With all the government money NPR gets, you'd think the radio network could afford fact checkers and producers for its big shows.
Apparently, NPR is stashing that taxpayer money elsewhere.
In an astonishing interview by NPR talk star Diane Rehm last week, Sen. Bernie Sanders was accused of holding dual citizenship with the United States and Israel.
She didn't ask him a question. She stated it as fact and awaited a response. It was fast in coming.
Here's a transcript of the relevant part of this media debacle:
Diane Rehm: Senator, you have dual citizenship with Israel.
Bernie Sanders: Well, no, I do not have dual citizenship with Israel. I'm an American. I don't know where that question came from. I am an American citizen, and I have visited Israel on a couple of occasions. No, I'm an American citizen, period.
Rehm: I understand from a list we have gotten that you were on that list.
Rehm: Forgive me if that is—
Sanders: That's some of the nonsense that goes on in the Internet. But that is absolutely not true.
Rehm: Interesting. Are there members of Congress who do have dual citizenship, or is that part of the fable?
Sanders: I honestly don't know, but I have read that on the Internet. You know, my dad came to this country from Poland at the age of 17 without a nickel in his pocket, loved this country. ... I got offended a little bit by that comment, and I know it's been on the Internet. I am obviously an American citizen, and I do not have any dual citizenship.
Wow! What the heck is going on here?
It boggles the mind that such a statement could be uttered on National Public Radio, given all of the resources it has at its disposal. Rehm found a list somewhere and decided it must be accurate. Is that what media that get public funding do?
Did she assume that because the presidential candidate is Jewish, he has dual citizenship with Israel? Doesn't that smack of anti-Semitism?
And what would it matter to Rehm and NPR if it were true? I myself recall being interviewed on this very same network a few years ago and being accused of racism for questioning Barack Obama's still very questionable status as a "natural born Citizen." Yet here was Rehm, the grand doyenne of NPR, making a flat-out wrong accusation about Sanders — perhaps hinting at a disqualification of his challenge to Hillary Clinton for the Democratic presidential nomination.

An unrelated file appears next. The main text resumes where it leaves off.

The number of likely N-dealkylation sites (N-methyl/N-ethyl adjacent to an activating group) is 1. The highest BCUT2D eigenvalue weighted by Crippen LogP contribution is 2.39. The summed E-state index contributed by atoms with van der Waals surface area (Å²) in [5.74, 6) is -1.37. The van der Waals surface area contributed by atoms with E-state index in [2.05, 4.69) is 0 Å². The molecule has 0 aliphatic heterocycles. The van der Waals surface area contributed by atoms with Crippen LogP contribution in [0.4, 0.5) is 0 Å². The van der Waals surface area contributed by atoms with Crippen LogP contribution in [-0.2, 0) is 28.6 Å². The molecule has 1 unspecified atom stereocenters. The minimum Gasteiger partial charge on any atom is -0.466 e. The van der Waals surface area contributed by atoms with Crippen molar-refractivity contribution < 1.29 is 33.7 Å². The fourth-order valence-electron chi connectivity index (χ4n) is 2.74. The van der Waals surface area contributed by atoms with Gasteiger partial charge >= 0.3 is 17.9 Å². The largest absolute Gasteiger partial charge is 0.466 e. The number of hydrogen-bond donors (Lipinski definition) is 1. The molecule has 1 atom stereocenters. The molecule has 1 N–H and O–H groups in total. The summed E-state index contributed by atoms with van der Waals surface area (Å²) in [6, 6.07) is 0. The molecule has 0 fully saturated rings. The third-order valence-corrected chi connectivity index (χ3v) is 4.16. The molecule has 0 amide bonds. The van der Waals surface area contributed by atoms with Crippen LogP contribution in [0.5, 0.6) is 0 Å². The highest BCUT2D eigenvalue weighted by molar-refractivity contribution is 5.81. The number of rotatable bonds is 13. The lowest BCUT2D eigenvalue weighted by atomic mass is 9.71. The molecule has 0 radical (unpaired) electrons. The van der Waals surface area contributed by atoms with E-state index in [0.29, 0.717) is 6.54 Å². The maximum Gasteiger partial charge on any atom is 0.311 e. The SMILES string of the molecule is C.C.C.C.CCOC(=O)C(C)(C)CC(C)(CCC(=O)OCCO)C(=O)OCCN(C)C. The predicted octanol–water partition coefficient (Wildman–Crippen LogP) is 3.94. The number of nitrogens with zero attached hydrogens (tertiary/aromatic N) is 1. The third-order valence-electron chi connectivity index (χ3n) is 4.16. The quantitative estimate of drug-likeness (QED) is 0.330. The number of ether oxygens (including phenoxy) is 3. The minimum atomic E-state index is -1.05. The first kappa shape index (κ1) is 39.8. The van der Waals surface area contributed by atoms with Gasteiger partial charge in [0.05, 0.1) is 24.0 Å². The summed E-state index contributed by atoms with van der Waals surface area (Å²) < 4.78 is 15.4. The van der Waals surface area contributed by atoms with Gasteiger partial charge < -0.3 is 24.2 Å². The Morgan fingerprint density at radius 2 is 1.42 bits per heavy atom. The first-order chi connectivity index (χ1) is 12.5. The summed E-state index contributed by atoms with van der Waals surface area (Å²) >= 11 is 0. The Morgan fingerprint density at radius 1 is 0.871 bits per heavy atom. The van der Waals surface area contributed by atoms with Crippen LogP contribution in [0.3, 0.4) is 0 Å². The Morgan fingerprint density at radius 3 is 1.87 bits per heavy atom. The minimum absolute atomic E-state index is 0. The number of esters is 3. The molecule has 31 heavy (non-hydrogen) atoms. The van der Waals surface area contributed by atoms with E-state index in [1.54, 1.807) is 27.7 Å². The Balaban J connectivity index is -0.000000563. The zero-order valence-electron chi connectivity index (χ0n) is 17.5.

Ironically, Sanders is not even a strong supporter of Israel.
Yes, Rehm apologized on-air and in writing for this faux pas — but is that enough?
I want to know how my money is being misspent at NPR to support such shoddy journalism. I want to know what kind of latent anti-Semitism is behind this media circus. In fact, I want my money back.
Also ironic is the way NPR and other state-funded and state-enamored media outlets love to point out the hazards of believing unsubstantiated Internet posts — but then do exactly that themselves.
I'm sorry, but a mistake such as this requires more explanation than has been offered. It could only happen to a host and producer team that is, shall I say, less than professional.
What is going on here? Has the anti-Israel bigotry in state-funded media gotten so intense that it is now baring its ugly teeth openly?
Does Sanders represent such a threat to their establishment view of the world that he's fair game for a smear?
Is this a hint that we will be seeing the drive-by media suddenly become interested in the constitutional requirements for eligibility to become president in 2016?
Stay tuned. But not to NPR.
To find out more about Joseph Farah and read features by other Creators Syndicate writers and cartoonists, visit the Creators Syndicate Web page at www.creators.com.